Chomp's "Buddha Jabba Momma"
- Article by: Erin Manning
- Posted: 08/28/2012
Cloud Nothings members (Joe Boyer and Jayson Gerycz) have teamed up with Total Babes’ Chris Brown to form a new indie rock supergroup, Chomp, (and we’re happy to say they haven’t bitten off more than they can chew). Originally intended as a vehicle to release guitarist Joe Boyer’s solo recordings, the trio joined forces in between tour dates to record Buddha Jabba Momma (9/18/12, Exit Stencil Recordings).
The result is a set of sundry punk-pop songs that devour the classic American music spectrum with one big bite. Unified by lo-fi production and unusually strong songwriting, Chomp combines the best elements of classic punk, metal, rock and pop and wraps them up in an unpredictable little package that will delight those who are tired of listening to today’s flavor-of-the-week rock bands.
Vibrant pop hooks are the driving force behind the album, which are enhanced by constant detours into every definitive genre imaginable. In other words, it’s like listening to all the colors of the rainbow – or maybe taking speed, sitting on a rainbow and then watching Skittles pop out.
Maybe it’s the resplendent surf pop tint on tracks like “Witch Hunt,” and “Hammers and Nails,” which begins with rockabilly guitars before berating feedback and atonal screaming take over, only to wind up in a Baroque-pop chorus tag that sounds like the Lamb Chop’s Play-Along closer, “The Song That Doesn’t End.” Thankfully, the song does end at a proper length, finished off by a fade into surf pop ether.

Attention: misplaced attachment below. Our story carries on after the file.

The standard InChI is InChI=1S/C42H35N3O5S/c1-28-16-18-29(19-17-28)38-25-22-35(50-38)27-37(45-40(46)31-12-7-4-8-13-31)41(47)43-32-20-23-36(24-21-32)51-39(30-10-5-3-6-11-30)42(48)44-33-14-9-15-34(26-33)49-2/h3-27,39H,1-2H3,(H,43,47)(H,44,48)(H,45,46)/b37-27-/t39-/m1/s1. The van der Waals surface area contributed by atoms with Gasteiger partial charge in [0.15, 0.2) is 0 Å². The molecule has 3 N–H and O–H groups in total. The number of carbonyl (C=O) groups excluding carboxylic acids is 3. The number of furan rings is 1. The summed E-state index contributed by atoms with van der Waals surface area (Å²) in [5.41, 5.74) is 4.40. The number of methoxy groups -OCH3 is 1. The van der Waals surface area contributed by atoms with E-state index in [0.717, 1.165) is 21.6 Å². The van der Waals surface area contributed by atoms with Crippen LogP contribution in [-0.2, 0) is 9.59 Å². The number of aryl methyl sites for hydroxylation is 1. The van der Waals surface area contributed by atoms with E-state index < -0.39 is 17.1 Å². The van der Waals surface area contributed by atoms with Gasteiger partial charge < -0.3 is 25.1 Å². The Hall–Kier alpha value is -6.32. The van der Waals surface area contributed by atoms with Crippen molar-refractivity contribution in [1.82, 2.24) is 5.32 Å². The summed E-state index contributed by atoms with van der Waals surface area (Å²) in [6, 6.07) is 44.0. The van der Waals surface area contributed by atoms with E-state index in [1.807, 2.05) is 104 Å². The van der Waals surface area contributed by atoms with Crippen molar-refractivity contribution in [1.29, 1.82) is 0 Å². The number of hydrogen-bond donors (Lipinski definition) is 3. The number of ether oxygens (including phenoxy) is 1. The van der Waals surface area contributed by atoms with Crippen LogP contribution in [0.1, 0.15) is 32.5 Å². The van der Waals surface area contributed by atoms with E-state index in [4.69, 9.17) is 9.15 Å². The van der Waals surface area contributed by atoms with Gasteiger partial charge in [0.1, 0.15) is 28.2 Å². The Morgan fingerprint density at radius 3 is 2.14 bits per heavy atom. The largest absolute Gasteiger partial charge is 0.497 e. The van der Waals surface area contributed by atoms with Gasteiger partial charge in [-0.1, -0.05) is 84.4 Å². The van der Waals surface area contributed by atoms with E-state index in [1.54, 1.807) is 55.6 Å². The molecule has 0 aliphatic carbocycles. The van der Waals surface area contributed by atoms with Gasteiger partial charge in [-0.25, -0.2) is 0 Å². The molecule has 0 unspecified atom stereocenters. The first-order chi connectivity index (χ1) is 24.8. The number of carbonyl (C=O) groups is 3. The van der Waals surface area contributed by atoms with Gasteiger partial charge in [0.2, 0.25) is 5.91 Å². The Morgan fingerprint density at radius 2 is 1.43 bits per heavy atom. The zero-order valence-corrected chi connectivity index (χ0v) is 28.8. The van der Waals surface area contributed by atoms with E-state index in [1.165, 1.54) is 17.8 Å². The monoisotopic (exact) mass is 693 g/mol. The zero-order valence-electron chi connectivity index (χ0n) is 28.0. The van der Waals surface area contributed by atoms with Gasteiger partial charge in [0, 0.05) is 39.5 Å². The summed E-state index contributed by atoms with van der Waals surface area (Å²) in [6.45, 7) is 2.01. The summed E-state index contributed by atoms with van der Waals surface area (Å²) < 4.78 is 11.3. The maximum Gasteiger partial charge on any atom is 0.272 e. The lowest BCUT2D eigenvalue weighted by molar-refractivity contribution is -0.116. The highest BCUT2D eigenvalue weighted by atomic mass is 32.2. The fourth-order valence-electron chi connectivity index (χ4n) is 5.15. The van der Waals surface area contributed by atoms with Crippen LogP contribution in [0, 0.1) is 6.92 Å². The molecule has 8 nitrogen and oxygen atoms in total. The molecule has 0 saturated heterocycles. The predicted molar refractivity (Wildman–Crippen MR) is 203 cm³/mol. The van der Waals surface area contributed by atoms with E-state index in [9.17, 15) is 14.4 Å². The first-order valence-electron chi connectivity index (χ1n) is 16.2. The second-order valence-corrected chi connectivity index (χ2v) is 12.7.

That gustiness is carried on throughout “Done Waiting” and “Fresh Wounds,” the former brandishing, (dare we say it), musical theatre melodies and doo-wop ooh’s while its counterpart bounces in with an almost-sing-song-y intro and robotic toy-beeping instruments that probably belonged to an ‘80s arcade game at some point.
The album standouts simultaneously capture indie rock at its finest and ‘90s pop-rock from bands that are still around today. “Mission Demolition” calls forth No Doubt, Weezer and CAKE with dark, singable verses and an uplifting chorus, all atop a frisky bass line. Arctic Monkeys and JEFF The Brotherhood could admiringly stand by before The Rembrandts would have their moment to bask in the Friends theme-reminiscence of “Throw Out Your Wish List,” mucked up with distorted guitars and fuzzy vocals.
At times, Chomp runs the risk of venturing too close to the ‘90s “punk” of bands like All American Rejects and Sum 41, but mostly, the gifted band members demonstrate their varied influences, as well as what can happen when some actual thought is put into songwriting. All in all, Buddha Jabba Momma gives us something satisfying to chomp on.